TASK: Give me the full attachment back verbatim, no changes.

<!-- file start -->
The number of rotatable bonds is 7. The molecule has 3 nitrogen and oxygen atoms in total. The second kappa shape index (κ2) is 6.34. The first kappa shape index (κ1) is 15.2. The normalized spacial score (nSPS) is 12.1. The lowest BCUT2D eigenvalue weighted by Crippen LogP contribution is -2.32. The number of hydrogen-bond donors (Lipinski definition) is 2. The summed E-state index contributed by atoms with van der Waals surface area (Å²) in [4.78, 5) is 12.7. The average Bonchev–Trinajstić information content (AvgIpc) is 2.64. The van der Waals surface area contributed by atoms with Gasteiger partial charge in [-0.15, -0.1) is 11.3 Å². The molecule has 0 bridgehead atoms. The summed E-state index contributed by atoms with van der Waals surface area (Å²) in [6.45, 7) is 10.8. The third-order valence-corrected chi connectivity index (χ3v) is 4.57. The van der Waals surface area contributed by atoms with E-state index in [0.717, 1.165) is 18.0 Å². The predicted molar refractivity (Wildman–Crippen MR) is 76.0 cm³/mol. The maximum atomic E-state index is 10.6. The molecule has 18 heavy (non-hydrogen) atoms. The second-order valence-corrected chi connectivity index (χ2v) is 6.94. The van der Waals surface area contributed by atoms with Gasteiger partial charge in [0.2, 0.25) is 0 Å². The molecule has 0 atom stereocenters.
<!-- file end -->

The number of rotatable bonds is 7. The molecule has 3 nitrogen and oxygen atoms in total. The second kappa shape index (κ2) is 6.34. The first kappa shape index (κ1) is 15.2. The normalized spacial score (nSPS) is 12.1. The lowest BCUT2D eigenvalue weighted by Crippen LogP contribution is -2.32. The number of hydrogen-bond donors (Lipinski definition) is 2. The summed E-state index contributed by atoms with van der Waals surface area (Å²) in [4.78, 5) is 12.7. The average Bonchev–Trinajstić information content (AvgIpc) is 2.64. The van der Waals surface area contributed by atoms with Gasteiger partial charge in [-0.15, -0.1) is 11.3 Å². The molecule has 0 bridgehead atoms. The summed E-state index contributed by atoms with van der Waals surface area (Å²) in [6.45, 7) is 10.8. The third-order valence-corrected chi connectivity index (χ3v) is 4.57. The van der Waals surface area contributed by atoms with E-state index in [0.717, 1.165) is 18.0 Å². The predicted molar refractivity (Wildman–Crippen MR) is 76.0 cm³/mol. The maximum atomic E-state index is 10.6. The molecule has 18 heavy (non-hydrogen) atoms. The second-order valence-corrected chi connectivity index (χ2v) is 6.94. The van der Waals surface area contributed by atoms with Gasteiger partial charge in [0.2, 0.25) is 0 Å². The molecule has 0 atom stereocenters.